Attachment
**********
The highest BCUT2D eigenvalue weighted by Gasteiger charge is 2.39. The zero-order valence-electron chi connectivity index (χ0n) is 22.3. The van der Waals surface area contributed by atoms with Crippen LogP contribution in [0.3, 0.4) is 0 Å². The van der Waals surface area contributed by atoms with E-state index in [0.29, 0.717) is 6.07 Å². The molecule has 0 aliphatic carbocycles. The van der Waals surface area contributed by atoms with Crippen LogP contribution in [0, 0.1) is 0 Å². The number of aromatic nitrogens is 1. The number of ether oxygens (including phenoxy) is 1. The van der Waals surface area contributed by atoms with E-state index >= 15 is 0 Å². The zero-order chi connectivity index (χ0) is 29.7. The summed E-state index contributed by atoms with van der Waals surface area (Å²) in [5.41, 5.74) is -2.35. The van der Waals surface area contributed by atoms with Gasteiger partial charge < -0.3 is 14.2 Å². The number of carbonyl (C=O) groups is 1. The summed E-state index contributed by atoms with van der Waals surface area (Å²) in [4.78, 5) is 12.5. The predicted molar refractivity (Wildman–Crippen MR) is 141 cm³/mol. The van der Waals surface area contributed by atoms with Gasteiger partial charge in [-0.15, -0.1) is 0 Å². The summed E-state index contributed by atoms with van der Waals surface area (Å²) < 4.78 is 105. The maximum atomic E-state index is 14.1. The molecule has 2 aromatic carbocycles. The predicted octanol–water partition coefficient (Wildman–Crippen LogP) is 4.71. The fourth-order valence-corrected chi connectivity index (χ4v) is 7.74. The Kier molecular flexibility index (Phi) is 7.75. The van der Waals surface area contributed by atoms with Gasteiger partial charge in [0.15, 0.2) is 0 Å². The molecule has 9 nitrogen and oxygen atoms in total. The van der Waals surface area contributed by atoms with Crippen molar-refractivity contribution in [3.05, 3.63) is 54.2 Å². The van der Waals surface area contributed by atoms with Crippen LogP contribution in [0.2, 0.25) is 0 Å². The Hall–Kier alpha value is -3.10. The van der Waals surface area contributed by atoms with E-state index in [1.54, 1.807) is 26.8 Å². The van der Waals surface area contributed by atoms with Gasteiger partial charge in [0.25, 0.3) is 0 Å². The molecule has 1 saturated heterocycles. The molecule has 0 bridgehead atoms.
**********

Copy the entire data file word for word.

The highest BCUT2D eigenvalue weighted by Gasteiger charge is 2.39. The zero-order valence-electron chi connectivity index (χ0n) is 22.3. The van der Waals surface area contributed by atoms with Crippen LogP contribution in [0.3, 0.4) is 0 Å². The van der Waals surface area contributed by atoms with E-state index in [0.29, 0.717) is 6.07 Å². The molecule has 0 aliphatic carbocycles. The van der Waals surface area contributed by atoms with Crippen LogP contribution in [0, 0.1) is 0 Å². The number of aromatic nitrogens is 1. The number of ether oxygens (including phenoxy) is 1. The van der Waals surface area contributed by atoms with E-state index >= 15 is 0 Å². The zero-order chi connectivity index (χ0) is 29.7. The summed E-state index contributed by atoms with van der Waals surface area (Å²) in [5.41, 5.74) is -2.35. The van der Waals surface area contributed by atoms with Gasteiger partial charge < -0.3 is 14.2 Å². The number of carbonyl (C=O) groups is 1. The summed E-state index contributed by atoms with van der Waals surface area (Å²) in [4.78, 5) is 12.5. The predicted molar refractivity (Wildman–Crippen MR) is 141 cm³/mol. The van der Waals surface area contributed by atoms with Gasteiger partial charge in [-0.15, -0.1) is 0 Å². The summed E-state index contributed by atoms with van der Waals surface area (Å²) < 4.78 is 105. The maximum atomic E-state index is 14.1. The molecule has 2 aromatic carbocycles. The predicted octanol–water partition coefficient (Wildman–Crippen LogP) is 4.71. The fourth-order valence-corrected chi connectivity index (χ4v) is 7.74. The Kier molecular flexibility index (Phi) is 7.75. The van der Waals surface area contributed by atoms with Gasteiger partial charge in [0.15, 0.2) is 0 Å². The molecule has 9 nitrogen and oxygen atoms in total. The van der Waals surface area contributed by atoms with Crippen molar-refractivity contribution in [3.05, 3.63) is 54.2 Å². The van der Waals surface area contributed by atoms with Crippen LogP contribution in [0.2, 0.25) is 0 Å². The Hall–Kier alpha value is -3.10. The van der Waals surface area contributed by atoms with E-state index in [1.54, 1.807) is 26.8 Å². The van der Waals surface area contributed by atoms with Gasteiger partial charge in [0.25, 0.3) is 0 Å². The molecule has 1 saturated heterocycles. The molecule has 0 bridgehead atoms.